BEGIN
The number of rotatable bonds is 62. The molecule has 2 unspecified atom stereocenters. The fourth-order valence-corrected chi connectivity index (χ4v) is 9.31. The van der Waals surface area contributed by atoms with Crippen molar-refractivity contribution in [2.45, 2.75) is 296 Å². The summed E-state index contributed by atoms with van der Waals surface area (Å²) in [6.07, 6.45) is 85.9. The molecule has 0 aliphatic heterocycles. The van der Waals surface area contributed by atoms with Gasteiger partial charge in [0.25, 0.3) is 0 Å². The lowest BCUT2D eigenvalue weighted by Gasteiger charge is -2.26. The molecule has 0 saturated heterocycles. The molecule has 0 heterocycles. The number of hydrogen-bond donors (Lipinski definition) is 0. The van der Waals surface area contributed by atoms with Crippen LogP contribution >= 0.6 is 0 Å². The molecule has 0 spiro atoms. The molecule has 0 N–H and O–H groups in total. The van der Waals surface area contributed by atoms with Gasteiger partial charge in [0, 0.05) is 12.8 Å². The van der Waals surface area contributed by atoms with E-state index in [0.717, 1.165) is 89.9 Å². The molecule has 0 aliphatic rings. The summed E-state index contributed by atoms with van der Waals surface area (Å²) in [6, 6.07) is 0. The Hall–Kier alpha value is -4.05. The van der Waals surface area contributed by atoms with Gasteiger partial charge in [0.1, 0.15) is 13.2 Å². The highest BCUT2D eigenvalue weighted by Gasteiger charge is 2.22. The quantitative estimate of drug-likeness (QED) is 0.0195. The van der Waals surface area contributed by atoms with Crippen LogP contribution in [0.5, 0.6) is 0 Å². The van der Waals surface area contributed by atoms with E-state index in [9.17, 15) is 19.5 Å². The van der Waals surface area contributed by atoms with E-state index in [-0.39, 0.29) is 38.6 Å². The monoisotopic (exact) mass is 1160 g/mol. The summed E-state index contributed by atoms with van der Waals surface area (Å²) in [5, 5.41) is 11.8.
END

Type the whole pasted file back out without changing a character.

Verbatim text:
The number of rotatable bonds is 62. The molecule has 2 unspecified atom stereocenters. The fourth-order valence-corrected chi connectivity index (χ4v) is 9.31. The van der Waals surface area contributed by atoms with Crippen molar-refractivity contribution in [2.45, 2.75) is 296 Å². The summed E-state index contributed by atoms with van der Waals surface area (Å²) in [6.07, 6.45) is 85.9. The molecule has 0 aliphatic heterocycles. The van der Waals surface area contributed by atoms with Gasteiger partial charge in [0.25, 0.3) is 0 Å². The lowest BCUT2D eigenvalue weighted by Gasteiger charge is -2.26. The molecule has 0 saturated heterocycles. The molecule has 0 heterocycles. The number of hydrogen-bond donors (Lipinski definition) is 0. The van der Waals surface area contributed by atoms with Crippen LogP contribution >= 0.6 is 0 Å². The molecule has 0 spiro atoms. The molecule has 0 N–H and O–H groups in total. The van der Waals surface area contributed by atoms with Gasteiger partial charge in [0, 0.05) is 12.8 Å². The van der Waals surface area contributed by atoms with E-state index in [0.717, 1.165) is 89.9 Å². The molecule has 0 aliphatic rings. The summed E-state index contributed by atoms with van der Waals surface area (Å²) in [6, 6.07) is 0. The Hall–Kier alpha value is -4.05. The van der Waals surface area contributed by atoms with Gasteiger partial charge in [0.1, 0.15) is 13.2 Å². The highest BCUT2D eigenvalue weighted by Gasteiger charge is 2.22. The quantitative estimate of drug-likeness (QED) is 0.0195. The van der Waals surface area contributed by atoms with Crippen LogP contribution in [0.5, 0.6) is 0 Å². The van der Waals surface area contributed by atoms with E-state index in [9.17, 15) is 19.5 Å². The van der Waals surface area contributed by atoms with E-state index in [-0.39, 0.29) is 38.6 Å². The monoisotopic (exact) mass is 1160 g/mol. The summed E-state index contributed by atoms with van der Waals surface area (Å²) in [5, 5.41) is 11.8.